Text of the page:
But almost before Weaver could have his bullpen ready, Dixon gave Frank White a leadoff walk in the eighth. Balboni followed by lining an RBI double into the left field corner, and the Royals had the winning run.

They scored two more runs in the inning, one when Jones allowed Willie Wilson an RBI single and another when rookie first baseman Jim Traber made an error.

Then in the ninth, the Royals scored two runs when Havens walked White and Balboni homered to right, his 19th of the season. (The Royals have only 72 as a team, 28 by Brett and Balboni.)

"They capitalized, and we didn't," Dixon said. "We had the bases loaded once and didn't score any runs. They put it out of reach. We could easily have done it, but didn't. I'm not going to get much better than I've been lately, but you have to have a few breaks in this game."

Jackson beat the Orioles for the second time in 12 days, having combined with Bud Black on a three-hit shutout in Kansas City. Even Weaver, upset with his team's hitting, saluted Jackson.

"He helped them win the World Series last year, didn't he?" Weaver said. "He's got a good slider and a good fastball. He gets some credit."

Mike Ferraro, the Royals' acting manager, agreed, saying: "He had good movement on his fastball. He's tough to hit off of whether you're a left-hander or a right-hander. He's no picnic, no day at the beach. I've seen first basemen having a tough time catching it when the ball is hit back to the mound."

The Orioles had only a couple of chances, one coming in the first inning when Lee Lacy drew a one-out walk and Cal Ripken got a two-out single. With two runners on, though, Juan Beniquez flied to center.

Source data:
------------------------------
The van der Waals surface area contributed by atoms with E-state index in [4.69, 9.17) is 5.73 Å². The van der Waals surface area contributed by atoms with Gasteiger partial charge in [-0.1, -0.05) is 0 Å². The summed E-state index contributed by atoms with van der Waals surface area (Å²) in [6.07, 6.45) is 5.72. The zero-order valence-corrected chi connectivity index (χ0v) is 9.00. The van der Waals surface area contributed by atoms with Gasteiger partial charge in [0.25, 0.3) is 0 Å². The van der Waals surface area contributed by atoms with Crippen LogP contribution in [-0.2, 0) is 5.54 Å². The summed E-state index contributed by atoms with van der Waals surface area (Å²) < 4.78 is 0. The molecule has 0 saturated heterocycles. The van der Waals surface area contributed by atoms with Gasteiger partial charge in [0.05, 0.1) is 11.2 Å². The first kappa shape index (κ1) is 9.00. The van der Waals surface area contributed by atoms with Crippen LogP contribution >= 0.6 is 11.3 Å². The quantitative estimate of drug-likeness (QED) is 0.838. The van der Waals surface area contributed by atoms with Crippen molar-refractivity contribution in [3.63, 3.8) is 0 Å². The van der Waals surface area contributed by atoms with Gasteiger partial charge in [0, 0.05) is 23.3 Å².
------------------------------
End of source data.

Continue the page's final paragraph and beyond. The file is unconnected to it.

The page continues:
In the sixth, the Orioles loaded the bases. Alan Wiggins (two for four) singled, stole second and went to third on Lacy's fly. Lynn grounded out for the second out, but Jackson walked Ripken and hit Beniquez with a pitch to load the bases.

Dempsey flied out deep to left to end the inning, however, and the Orioles never got another runner as far as third. Jackson left after seven innings and Farr finished up for his fifth save.

After the game, the Orioles sent catcher Al Pardo back to Rochester to make room for pitcher Storm Davis on the roster. Pardo hit .137 in 16 games but did get his first major league home run. He was two for 19 in his last five games . . . Doctors have told reliever Tippy Martinez he doesn't need surgery on his sore left arm but have advised him to take a long rest . . . Tonight's victory ended an 11-game road losing streak for the Royals.